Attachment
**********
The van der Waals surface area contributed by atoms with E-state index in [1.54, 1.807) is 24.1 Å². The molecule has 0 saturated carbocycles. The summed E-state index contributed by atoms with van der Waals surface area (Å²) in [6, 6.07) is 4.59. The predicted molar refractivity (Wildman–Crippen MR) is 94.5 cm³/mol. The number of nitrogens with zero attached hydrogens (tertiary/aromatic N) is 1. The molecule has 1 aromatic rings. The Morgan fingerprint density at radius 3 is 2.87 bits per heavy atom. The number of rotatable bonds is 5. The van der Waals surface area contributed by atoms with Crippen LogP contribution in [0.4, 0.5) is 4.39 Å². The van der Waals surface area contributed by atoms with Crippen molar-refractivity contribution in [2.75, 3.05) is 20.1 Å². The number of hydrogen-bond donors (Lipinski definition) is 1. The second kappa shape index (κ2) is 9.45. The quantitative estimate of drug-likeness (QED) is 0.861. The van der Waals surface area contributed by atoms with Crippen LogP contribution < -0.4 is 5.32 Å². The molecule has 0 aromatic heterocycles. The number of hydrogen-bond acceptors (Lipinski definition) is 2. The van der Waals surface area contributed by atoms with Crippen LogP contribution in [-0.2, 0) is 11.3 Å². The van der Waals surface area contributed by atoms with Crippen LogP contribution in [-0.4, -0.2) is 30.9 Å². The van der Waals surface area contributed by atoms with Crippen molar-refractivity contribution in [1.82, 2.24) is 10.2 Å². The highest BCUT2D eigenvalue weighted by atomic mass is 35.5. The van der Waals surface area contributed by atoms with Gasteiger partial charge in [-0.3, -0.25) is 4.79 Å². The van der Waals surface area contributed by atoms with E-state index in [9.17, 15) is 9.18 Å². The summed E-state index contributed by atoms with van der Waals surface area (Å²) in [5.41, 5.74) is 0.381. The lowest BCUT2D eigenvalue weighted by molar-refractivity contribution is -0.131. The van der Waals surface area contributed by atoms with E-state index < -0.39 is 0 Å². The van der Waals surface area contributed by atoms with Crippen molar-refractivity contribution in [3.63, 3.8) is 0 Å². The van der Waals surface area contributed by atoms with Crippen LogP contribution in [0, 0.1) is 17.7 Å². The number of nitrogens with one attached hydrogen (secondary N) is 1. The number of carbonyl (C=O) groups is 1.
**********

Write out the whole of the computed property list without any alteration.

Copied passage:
The van der Waals surface area contributed by atoms with E-state index in [1.54, 1.807) is 24.1 Å². The molecule has 0 saturated carbocycles. The summed E-state index contributed by atoms with van der Waals surface area (Å²) in [6, 6.07) is 4.59. The predicted molar refractivity (Wildman–Crippen MR) is 94.5 cm³/mol. The number of nitrogens with zero attached hydrogens (tertiary/aromatic N) is 1. The molecule has 1 aromatic rings. The Morgan fingerprint density at radius 3 is 2.87 bits per heavy atom. The number of rotatable bonds is 5. The van der Waals surface area contributed by atoms with Crippen LogP contribution in [0.4, 0.5) is 4.39 Å². The van der Waals surface area contributed by atoms with Crippen molar-refractivity contribution in [2.75, 3.05) is 20.1 Å². The number of hydrogen-bond donors (Lipinski definition) is 1. The second kappa shape index (κ2) is 9.45. The quantitative estimate of drug-likeness (QED) is 0.861. The van der Waals surface area contributed by atoms with Crippen LogP contribution < -0.4 is 5.32 Å². The molecule has 0 aromatic heterocycles. The number of hydrogen-bond acceptors (Lipinski definition) is 2. The van der Waals surface area contributed by atoms with Crippen LogP contribution in [-0.2, 0) is 11.3 Å². The van der Waals surface area contributed by atoms with Crippen LogP contribution in [-0.4, -0.2) is 30.9 Å². The van der Waals surface area contributed by atoms with Crippen molar-refractivity contribution in [1.82, 2.24) is 10.2 Å². The highest BCUT2D eigenvalue weighted by atomic mass is 35.5. The van der Waals surface area contributed by atoms with Gasteiger partial charge in [-0.3, -0.25) is 4.79 Å². The van der Waals surface area contributed by atoms with E-state index in [9.17, 15) is 9.18 Å². The summed E-state index contributed by atoms with van der Waals surface area (Å²) in [5.41, 5.74) is 0.381. The lowest BCUT2D eigenvalue weighted by molar-refractivity contribution is -0.131. The van der Waals surface area contributed by atoms with E-state index < -0.39 is 0 Å². The van der Waals surface area contributed by atoms with Crippen molar-refractivity contribution in [3.63, 3.8) is 0 Å². The van der Waals surface area contributed by atoms with Crippen LogP contribution in [0, 0.1) is 17.7 Å². The number of nitrogens with one attached hydrogen (secondary N) is 1. The number of carbonyl (C=O) groups is 1.